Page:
What are Footprints and Land Patterns
6. Package Name Resources
6.1. Land Pattern Determination
The Old Way
The size and shape of discrete components, including chip resistors and their associated land patterns, have been standardized for a number of years.
These values are copied from IPC-SM-782A rev 2 from 1999. This data precedes the subdivision into maximum, nominal, and minimum density classifications. Measures C and Y are redundant.
You'll notice that IPC dictates both the size of the part to the manufacturer and the recommended land pattern to the PCB designer. Take package 3216 (1206), for example. The length is 3.2 mm ± 0.15 mm and the width is 1.6 mm ± 0.15 mm. The nominal length and width of the footprint, measured in tenths of millimeters, are used to generate the metric package number 3216.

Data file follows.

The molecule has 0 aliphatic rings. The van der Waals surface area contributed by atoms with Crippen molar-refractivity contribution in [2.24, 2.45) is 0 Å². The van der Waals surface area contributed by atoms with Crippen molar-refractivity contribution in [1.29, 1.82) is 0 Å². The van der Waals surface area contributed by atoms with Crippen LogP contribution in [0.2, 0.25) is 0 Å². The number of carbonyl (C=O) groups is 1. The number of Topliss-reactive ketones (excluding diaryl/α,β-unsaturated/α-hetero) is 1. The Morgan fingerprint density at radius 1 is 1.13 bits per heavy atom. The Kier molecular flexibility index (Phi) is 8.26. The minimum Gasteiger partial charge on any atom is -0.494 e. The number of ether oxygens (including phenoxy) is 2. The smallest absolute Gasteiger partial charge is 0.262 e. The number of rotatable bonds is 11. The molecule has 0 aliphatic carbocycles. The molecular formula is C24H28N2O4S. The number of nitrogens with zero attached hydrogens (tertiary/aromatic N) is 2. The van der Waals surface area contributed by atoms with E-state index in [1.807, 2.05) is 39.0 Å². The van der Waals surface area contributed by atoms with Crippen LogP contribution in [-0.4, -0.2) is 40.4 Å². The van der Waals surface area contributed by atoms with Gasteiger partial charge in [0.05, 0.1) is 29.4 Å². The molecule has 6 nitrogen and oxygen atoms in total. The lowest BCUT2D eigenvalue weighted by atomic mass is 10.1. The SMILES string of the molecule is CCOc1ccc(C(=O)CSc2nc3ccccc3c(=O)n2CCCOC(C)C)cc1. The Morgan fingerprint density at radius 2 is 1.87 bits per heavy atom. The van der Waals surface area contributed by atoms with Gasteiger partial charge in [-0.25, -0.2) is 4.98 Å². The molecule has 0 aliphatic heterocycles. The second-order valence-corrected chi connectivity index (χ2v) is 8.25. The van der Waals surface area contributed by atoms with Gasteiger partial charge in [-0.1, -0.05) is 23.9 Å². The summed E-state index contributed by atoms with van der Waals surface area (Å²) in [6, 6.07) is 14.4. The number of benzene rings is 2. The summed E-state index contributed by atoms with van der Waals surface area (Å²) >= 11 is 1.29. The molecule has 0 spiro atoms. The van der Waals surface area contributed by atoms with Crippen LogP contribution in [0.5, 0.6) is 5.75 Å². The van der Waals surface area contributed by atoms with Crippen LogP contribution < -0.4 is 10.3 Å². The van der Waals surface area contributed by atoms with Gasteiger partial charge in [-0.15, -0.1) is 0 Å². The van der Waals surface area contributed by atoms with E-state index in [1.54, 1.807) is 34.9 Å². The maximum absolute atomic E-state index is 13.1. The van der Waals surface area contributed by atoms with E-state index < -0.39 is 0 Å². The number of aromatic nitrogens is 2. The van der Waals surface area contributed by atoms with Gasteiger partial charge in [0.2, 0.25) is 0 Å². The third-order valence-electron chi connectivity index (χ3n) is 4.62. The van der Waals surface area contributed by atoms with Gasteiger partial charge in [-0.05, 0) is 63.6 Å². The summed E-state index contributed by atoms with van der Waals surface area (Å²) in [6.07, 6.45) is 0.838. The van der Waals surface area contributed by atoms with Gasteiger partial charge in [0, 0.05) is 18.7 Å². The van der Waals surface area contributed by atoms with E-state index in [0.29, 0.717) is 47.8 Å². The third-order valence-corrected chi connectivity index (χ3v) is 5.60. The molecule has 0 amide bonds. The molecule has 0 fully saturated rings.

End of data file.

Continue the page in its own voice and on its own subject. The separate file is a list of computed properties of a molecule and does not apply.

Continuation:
The New Way
Things have become more complicated though, since the introduction of the maximum, nominal, and least density specifications. Now each part has three land patterns associated with it. Each pattern describes the board density, land pad size, and courtyard. The maximum variant offers the greatest capability for cleaning, rework, and inspection. Components that use the minimum variant are packed so tightly next to one another that there is often no opportunity for repair or rework. Many discrete components (inductors, capacitors, resistors, diodes, etc...) have similar land pattern dimensions and similar naming schemes.
You should be able to find land patterns for your discrete parts without too much trouble. Remember, you can use your footprint wizards, or copy the pattern from another part if you have to add parts to your library.